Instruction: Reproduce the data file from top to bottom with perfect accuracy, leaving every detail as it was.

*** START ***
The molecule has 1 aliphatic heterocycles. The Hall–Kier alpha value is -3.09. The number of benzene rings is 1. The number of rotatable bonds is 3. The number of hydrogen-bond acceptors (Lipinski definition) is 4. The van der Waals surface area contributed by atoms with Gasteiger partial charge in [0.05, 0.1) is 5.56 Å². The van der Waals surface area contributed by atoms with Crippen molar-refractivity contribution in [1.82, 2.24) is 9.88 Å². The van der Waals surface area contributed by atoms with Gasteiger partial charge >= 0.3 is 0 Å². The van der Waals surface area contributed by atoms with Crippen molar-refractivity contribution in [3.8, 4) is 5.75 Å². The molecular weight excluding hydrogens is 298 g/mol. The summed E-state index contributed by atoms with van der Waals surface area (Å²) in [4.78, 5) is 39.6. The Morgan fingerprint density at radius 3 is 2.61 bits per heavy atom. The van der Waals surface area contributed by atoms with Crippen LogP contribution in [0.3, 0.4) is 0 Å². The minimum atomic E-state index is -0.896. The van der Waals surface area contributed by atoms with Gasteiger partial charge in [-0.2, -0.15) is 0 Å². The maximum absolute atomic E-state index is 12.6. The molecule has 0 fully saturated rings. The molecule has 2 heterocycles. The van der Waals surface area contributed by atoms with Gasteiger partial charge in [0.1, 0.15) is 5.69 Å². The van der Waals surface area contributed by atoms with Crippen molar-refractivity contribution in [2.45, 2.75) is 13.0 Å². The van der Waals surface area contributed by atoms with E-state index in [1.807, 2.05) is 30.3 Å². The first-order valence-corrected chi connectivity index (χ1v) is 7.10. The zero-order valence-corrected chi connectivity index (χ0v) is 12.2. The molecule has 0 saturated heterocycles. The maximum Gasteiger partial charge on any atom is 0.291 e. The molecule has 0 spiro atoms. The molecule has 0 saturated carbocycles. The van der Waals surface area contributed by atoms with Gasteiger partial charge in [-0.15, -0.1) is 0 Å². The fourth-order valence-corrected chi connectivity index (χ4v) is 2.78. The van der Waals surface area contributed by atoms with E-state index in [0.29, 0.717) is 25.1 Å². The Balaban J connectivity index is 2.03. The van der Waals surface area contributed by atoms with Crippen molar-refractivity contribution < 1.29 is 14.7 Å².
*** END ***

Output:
The molecule has 1 aliphatic heterocycles. The Hall–Kier alpha value is -3.09. The number of benzene rings is 1. The number of rotatable bonds is 3. The number of hydrogen-bond acceptors (Lipinski definition) is 4. The van der Waals surface area contributed by atoms with Gasteiger partial charge in [0.05, 0.1) is 5.56 Å². The van der Waals surface area contributed by atoms with Crippen molar-refractivity contribution in [1.82, 2.24) is 9.88 Å². The van der Waals surface area contributed by atoms with Gasteiger partial charge >= 0.3 is 0 Å². The van der Waals surface area contributed by atoms with Crippen molar-refractivity contribution in [3.8, 4) is 5.75 Å². The molecular weight excluding hydrogens is 298 g/mol. The summed E-state index contributed by atoms with van der Waals surface area (Å²) in [4.78, 5) is 39.6. The Morgan fingerprint density at radius 3 is 2.61 bits per heavy atom. The van der Waals surface area contributed by atoms with Crippen LogP contribution in [0.3, 0.4) is 0 Å². The minimum atomic E-state index is -0.896. The van der Waals surface area contributed by atoms with Gasteiger partial charge in [-0.2, -0.15) is 0 Å². The maximum absolute atomic E-state index is 12.6. The molecule has 0 fully saturated rings. The molecule has 2 heterocycles. The van der Waals surface area contributed by atoms with Gasteiger partial charge in [0.1, 0.15) is 5.69 Å². The van der Waals surface area contributed by atoms with Crippen molar-refractivity contribution in [2.45, 2.75) is 13.0 Å². The van der Waals surface area contributed by atoms with E-state index in [1.807, 2.05) is 30.3 Å². The first-order valence-corrected chi connectivity index (χ1v) is 7.10. The zero-order valence-corrected chi connectivity index (χ0v) is 12.2. The molecule has 0 saturated heterocycles. The maximum Gasteiger partial charge on any atom is 0.291 e. The molecule has 0 spiro atoms. The molecule has 0 saturated carbocycles. The van der Waals surface area contributed by atoms with Gasteiger partial charge in [-0.15, -0.1) is 0 Å². The fourth-order valence-corrected chi connectivity index (χ4v) is 2.78. The van der Waals surface area contributed by atoms with E-state index in [0.29, 0.717) is 25.1 Å². The Balaban J connectivity index is 2.03. The van der Waals surface area contributed by atoms with Crippen molar-refractivity contribution < 1.29 is 14.7 Å².